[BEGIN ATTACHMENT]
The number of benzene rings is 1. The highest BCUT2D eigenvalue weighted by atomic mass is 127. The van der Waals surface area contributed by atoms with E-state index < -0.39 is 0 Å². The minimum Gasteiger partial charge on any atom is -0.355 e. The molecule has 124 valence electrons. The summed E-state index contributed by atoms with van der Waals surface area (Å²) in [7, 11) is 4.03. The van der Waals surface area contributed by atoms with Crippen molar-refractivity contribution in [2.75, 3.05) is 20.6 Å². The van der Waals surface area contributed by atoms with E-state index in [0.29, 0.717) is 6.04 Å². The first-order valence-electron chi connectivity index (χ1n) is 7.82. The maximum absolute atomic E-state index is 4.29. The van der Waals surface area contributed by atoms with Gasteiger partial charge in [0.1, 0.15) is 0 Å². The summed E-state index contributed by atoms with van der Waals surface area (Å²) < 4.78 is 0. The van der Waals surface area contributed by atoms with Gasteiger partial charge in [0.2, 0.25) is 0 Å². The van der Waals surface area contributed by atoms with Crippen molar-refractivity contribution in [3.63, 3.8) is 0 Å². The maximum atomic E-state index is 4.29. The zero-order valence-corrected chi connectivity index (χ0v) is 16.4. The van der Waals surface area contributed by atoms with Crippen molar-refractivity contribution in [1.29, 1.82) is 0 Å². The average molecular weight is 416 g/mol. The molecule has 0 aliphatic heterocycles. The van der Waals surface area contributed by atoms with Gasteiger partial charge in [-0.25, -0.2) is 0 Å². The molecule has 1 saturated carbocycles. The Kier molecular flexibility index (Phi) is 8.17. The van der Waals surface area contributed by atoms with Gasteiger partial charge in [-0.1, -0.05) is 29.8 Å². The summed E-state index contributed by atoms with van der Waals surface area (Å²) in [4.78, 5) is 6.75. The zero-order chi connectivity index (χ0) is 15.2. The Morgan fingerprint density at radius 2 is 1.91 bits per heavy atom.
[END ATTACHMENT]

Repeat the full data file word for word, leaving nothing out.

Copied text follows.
The number of benzene rings is 1. The highest BCUT2D eigenvalue weighted by atomic mass is 127. The van der Waals surface area contributed by atoms with E-state index < -0.39 is 0 Å². The minimum Gasteiger partial charge on any atom is -0.355 e. The molecule has 124 valence electrons. The summed E-state index contributed by atoms with van der Waals surface area (Å²) in [7, 11) is 4.03. The van der Waals surface area contributed by atoms with Crippen molar-refractivity contribution in [2.75, 3.05) is 20.6 Å². The van der Waals surface area contributed by atoms with E-state index in [0.29, 0.717) is 6.04 Å². The first-order valence-electron chi connectivity index (χ1n) is 7.82. The maximum absolute atomic E-state index is 4.29. The van der Waals surface area contributed by atoms with Gasteiger partial charge in [0.1, 0.15) is 0 Å². The summed E-state index contributed by atoms with van der Waals surface area (Å²) < 4.78 is 0. The van der Waals surface area contributed by atoms with Gasteiger partial charge in [0.2, 0.25) is 0 Å². The van der Waals surface area contributed by atoms with Crippen molar-refractivity contribution in [3.63, 3.8) is 0 Å². The maximum atomic E-state index is 4.29. The zero-order valence-corrected chi connectivity index (χ0v) is 16.4. The van der Waals surface area contributed by atoms with Crippen molar-refractivity contribution in [1.29, 1.82) is 0 Å². The average molecular weight is 416 g/mol. The molecule has 0 aliphatic heterocycles. The van der Waals surface area contributed by atoms with Gasteiger partial charge in [-0.25, -0.2) is 0 Å². The molecule has 1 saturated carbocycles. The Kier molecular flexibility index (Phi) is 8.17. The van der Waals surface area contributed by atoms with Gasteiger partial charge in [-0.1, -0.05) is 29.8 Å². The summed E-state index contributed by atoms with van der Waals surface area (Å²) in [4.78, 5) is 6.75. The zero-order chi connectivity index (χ0) is 15.2. The Morgan fingerprint density at radius 2 is 1.91 bits per heavy atom.